But for now, he is showing signs of having the dealing ability of “Trader Jack” McKeon, the general manager who made trade after trade and signed key free agents to get the Padres into the World Series for the first time in 1984.

They have been back only one other time, which is pretty sad if you think about. But the first step is moving away from last season’s terrible club and being competitive in the National League West.

Preller seems to have already taken five steps to improve the club’s fortunes – with plenty of time in the offseason to make more moves.

Wow, feels weird to hear optimism about the Padres in December. Next step: Not having it fade away in April.

All the bad San Diego State teams never had a lower-scoring game than the current Aztecs


Just think of all the really bad San Diego State basketball teams I covered over the years.

Picture the horrible teams under Jim Brandenburg and the terrible teams put together by Fred Trenkle.

Remember all those junior-college guys and high school guys that had no business being on the roster? Guys pinching themselves that they were actually part of a Division I program.

Oh yeah, we can’t forget Steve Fisher’s first season as San Diego State coach. You know, when he didn’t win a single conference game.

After that season, junior-college star Randy Holcomb orally committed to the Aztecs and during a phone conversation, he asked me to tell him exactly how bad it was.

I told him I was an expert at writing 20-loss stories. He responded that his junior-college team would have routed the Aztecs.

So think of all that and then let it sink in that San Diego State gave its worst performance as a Division I program on Sunday. Yes, the worst.

Worst ever.

Washington punished the Aztecs 49-36 and the putrid 36 points are San Diego State’s fewest since turning Division I in 1969. (see stellar recap here –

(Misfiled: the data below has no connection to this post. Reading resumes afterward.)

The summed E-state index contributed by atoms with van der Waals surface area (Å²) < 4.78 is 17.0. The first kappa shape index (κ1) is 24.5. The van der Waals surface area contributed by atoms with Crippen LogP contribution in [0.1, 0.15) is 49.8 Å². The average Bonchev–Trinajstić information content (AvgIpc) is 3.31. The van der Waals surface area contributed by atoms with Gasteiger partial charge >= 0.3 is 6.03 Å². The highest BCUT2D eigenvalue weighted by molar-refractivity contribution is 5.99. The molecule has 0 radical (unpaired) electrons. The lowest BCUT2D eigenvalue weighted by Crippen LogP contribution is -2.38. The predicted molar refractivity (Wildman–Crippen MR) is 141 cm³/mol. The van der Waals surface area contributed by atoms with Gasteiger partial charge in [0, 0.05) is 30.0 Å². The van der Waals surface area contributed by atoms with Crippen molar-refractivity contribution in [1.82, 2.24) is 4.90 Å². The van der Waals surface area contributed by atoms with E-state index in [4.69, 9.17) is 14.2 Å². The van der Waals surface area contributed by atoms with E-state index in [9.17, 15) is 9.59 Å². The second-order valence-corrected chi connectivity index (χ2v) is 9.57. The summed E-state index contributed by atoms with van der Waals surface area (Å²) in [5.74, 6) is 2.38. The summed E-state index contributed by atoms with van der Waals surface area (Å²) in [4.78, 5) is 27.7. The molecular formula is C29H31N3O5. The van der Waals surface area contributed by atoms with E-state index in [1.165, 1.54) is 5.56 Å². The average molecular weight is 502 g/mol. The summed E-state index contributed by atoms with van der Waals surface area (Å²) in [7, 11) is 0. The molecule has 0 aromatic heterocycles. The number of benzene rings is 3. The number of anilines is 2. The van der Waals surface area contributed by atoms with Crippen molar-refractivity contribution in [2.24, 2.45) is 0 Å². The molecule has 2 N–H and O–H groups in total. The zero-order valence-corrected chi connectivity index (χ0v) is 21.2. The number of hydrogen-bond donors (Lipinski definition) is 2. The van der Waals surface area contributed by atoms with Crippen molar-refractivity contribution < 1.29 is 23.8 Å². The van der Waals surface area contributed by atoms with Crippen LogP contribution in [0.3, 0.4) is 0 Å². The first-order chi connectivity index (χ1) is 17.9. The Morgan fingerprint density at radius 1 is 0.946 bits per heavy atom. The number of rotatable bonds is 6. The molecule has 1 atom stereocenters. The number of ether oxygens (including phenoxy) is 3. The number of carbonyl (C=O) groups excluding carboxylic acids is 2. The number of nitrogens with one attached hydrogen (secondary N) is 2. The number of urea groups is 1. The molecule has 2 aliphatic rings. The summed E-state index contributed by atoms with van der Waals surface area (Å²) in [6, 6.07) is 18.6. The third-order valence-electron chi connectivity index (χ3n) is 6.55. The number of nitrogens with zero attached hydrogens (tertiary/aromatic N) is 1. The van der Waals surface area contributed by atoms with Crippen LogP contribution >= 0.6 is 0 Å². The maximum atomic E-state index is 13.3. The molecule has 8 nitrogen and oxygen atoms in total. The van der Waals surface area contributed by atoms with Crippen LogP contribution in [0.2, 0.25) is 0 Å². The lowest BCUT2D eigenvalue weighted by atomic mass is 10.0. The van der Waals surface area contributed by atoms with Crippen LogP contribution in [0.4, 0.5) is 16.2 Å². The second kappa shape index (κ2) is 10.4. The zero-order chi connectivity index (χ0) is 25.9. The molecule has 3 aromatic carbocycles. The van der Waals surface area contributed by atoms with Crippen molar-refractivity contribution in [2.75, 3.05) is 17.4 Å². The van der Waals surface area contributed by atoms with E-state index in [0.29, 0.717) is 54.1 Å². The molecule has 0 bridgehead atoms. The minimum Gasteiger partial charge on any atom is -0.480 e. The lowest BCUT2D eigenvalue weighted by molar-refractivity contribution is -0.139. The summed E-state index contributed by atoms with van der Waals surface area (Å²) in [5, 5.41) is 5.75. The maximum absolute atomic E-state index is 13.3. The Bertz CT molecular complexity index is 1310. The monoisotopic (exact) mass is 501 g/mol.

Yeah, the No. 13 team in the nation – the Aztecs ought to free fall down the rankings on Monday – just gave a scoring effort worse than all the bad teams in program history.

San Diego State shot 20.4 percent and let’s just say it was a good thing that its last shot – a 3-pointer by Matt Shrigley – went through the nylon or otherwise the Aztecs shoot less than 20 percent.

That’s a pretty low percentage for scholarship players. A collection of cooks, bus drivers and welders might be able to do that.

These Aztecs missed their first 10 shots, were 5-for-30 at halftime and 7-for-47 late in the game en route to the program’s worst shooting percentage since 1996. (Naturally, a team coached by Trenkle). Oh yeah, the starting five was 4-of-36.


“Our offense was bad and that’s the only way you could put it, and they had a lot to do with that,” Fisher said afterwards. “We had a lot to do with that also. They gave us nothing easy until the very end.”

The previous low for a San Diego State team was 38 points in 1999 — an 86-38 loss at Utah. The next morning, Trenkle announced his resignation. Fisher gets to keep on working.

The scary part is that this San Diego State team has already shot less than 25 percent twice this season in eight games – the other in a win over Cal State Bakersfield (24.6).

Overall, the Aztecs are shooting 39.3 percent from the field and 28.6 percent from 3-point range. Forward Winston Shepard, with a skimpy 10.3 average, is the only player averaging double digits.

Unless freshman Trey Kell (7.8) emerges as a bona fide threat, San Diego State might go the entire season without a go-to player.

Playing stellar defense is great and will win the Aztecs numerous conference games. Could win them the conference tournament too.

But here is one fact that always holds true: If you can’t score points, you can’t advance far during March Madness.

Right now, these Aztecs struggle to score and don’t shoot well.

And also are the unhappy owners of the most inept scoring performance in 45 years as a Division I program.

I keep hearing this will be a bad World Series — those people are so wrong


I keep seeing references to what a bad World Series this is going to be. Even seen a few claiming it will be the worst World Series ever.

That’s the worst thing about the Internet age. All kinds of clowns who could’ve never written for a publication a decade ago can now act like they are experts.

All I know is I see an American League team in the World Series that hasn’t lost since September. You know, three whole weeks ago.